“The implication is that Nigeria can no longer exchange sensitive information with other member countries in order to carry out our investigative and regulatory responsibilities as they affect local and international investigations.

“We observe that apart from the suspension of Nigeria this July, the group has given Nigeria up to December 2017 to address the issues raised in the suspension or be expelled, which will attract international sanctions against Nigeria’s financial system.

“Nigeria can ill-afford to be blacklisted as the implications are dire, not only to our aspiration for membership of the Financial Action Task Force (FATF) into which so much energy, time and resources have been invested but the country will also be listed in the G8 list of Non-Cooperating Countries and Territories (NCCT).

“Be informed that if expelled, the United Nations Convention Against Corruption (UNCAC) Implementation Reviewing Group will be served notice against Nigeria, and most countries, including the United States, the UK, Germany, Switzerland, etc., would alert their financial institutions and services through the issuance of advisories such as the Financial Criminal Enforcement Network Advisory and Foreign Assets and Cash Directive, to warn them to apply extra care and diligence in transacting with Nigeria and Nigerians.

“The huge political and economic implications of such actions are better imagined. An expulsion might also, under certain conditions, attract the imposition of financial transaction limits, including the withdrawal by certain countries of scholarships to students of Nigerian origin.

“Concerned that these sanctions will necessitate that Nigeria will undergo the process of fresh application which takes years to accomplish, in addition to subjecting Nigeria’s financial standards to a total and strict review by international bodies such as the World Bank and the IMF, and assets recovery or repatriation to Nigeria can be slowed down or even stopped, and all painstaking efforts for the full membership of FAFT would be in vain if this suspension is not quickly reversed,” Utazi warned.

Contributing to the debate, Senator Dino Melaye (Kogi West) added that the suspension would negatively affect Nigeria’s ratings by global organisations such as Transparency International.

“There is serious interference with the activities and operations of the NFIU,” Melaye stated.
“I want to ask this Senate, as a matter of urgent national importance, to immediately start the process of enacting this law. The disease that is bedeviling EFCC is a communicable one, so that it will not affect the NFIU,” the senator added.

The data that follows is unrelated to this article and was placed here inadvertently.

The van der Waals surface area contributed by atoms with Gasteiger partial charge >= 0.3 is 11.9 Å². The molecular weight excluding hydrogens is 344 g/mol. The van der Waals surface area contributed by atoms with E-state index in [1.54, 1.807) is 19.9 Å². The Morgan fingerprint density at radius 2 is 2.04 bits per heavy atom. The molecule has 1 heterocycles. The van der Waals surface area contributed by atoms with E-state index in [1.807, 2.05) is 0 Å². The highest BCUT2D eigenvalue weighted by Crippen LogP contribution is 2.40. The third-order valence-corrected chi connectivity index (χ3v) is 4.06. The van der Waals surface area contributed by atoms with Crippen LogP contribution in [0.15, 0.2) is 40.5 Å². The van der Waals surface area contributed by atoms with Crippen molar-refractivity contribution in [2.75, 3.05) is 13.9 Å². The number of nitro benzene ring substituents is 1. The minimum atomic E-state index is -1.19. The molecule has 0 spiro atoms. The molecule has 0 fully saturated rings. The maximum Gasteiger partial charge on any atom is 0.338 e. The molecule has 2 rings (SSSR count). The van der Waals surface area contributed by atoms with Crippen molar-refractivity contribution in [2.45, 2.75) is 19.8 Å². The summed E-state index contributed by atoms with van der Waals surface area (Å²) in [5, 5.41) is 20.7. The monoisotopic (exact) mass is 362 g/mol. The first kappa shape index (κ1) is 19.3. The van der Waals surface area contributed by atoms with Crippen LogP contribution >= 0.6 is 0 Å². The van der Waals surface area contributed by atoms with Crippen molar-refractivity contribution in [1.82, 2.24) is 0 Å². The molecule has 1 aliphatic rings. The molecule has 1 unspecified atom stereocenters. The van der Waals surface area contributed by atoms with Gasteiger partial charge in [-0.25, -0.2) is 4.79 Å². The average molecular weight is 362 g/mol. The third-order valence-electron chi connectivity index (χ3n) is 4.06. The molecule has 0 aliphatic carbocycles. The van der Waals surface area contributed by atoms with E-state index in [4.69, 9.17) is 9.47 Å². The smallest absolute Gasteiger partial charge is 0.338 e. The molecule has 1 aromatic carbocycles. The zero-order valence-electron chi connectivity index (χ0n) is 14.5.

Deputy Senate President Ike Ekweremadu recalled that in the last Senate, there was a huge debate on where to domicile the NFIU, particularly because it was very influential and had access to international funding.
“The NFIU used to be a department in the EFCC and what they do is to gather financial intelligence about bank transactions.

“Because it gets international funding and it is very influential, there was a huge debate on where to domicile it either in the Central Bank of Nigeria or Office of the Attorney General of the Federation (OAGF) or Office of the National Security Adviser (ONSA).

“Eventually, the last Attorney General of the Federation (Mohammmed Adoke), because EFCC reports to his office, was able to domicile it with the EFCC.

“The problem now, which the Egmont Group is complaining about, is that all the staff of NFIU are from the EFCC and they believe that it is not right; that it is supposed to be independent,” Ekweremadu noted.

The Deputy Senate President suggested that an urgent meeting of stakeholders from the CBN, OAGF, ICPC, EFCC, ONSA and the Department of State Services (DSS) be convened.

“Let them sit down and look at the best practices. Where are they (the units) domiciled in other jurisdictions? Then we can now come back and have an informed opinion on what to do,” he said.

Presiding, Senate President Bukola Saraki said the suspension was a setback for Nigeria’s anti-corruption fight.
“As such, we must move swiftly because we cannot afford to be cut off from the Egmont Group. We must move swiftly and ensure that this suspension is lifted and one of the things we need to do is to ensure that we pass this bill as soon as possible and give independence to NFIU,” Saraki said.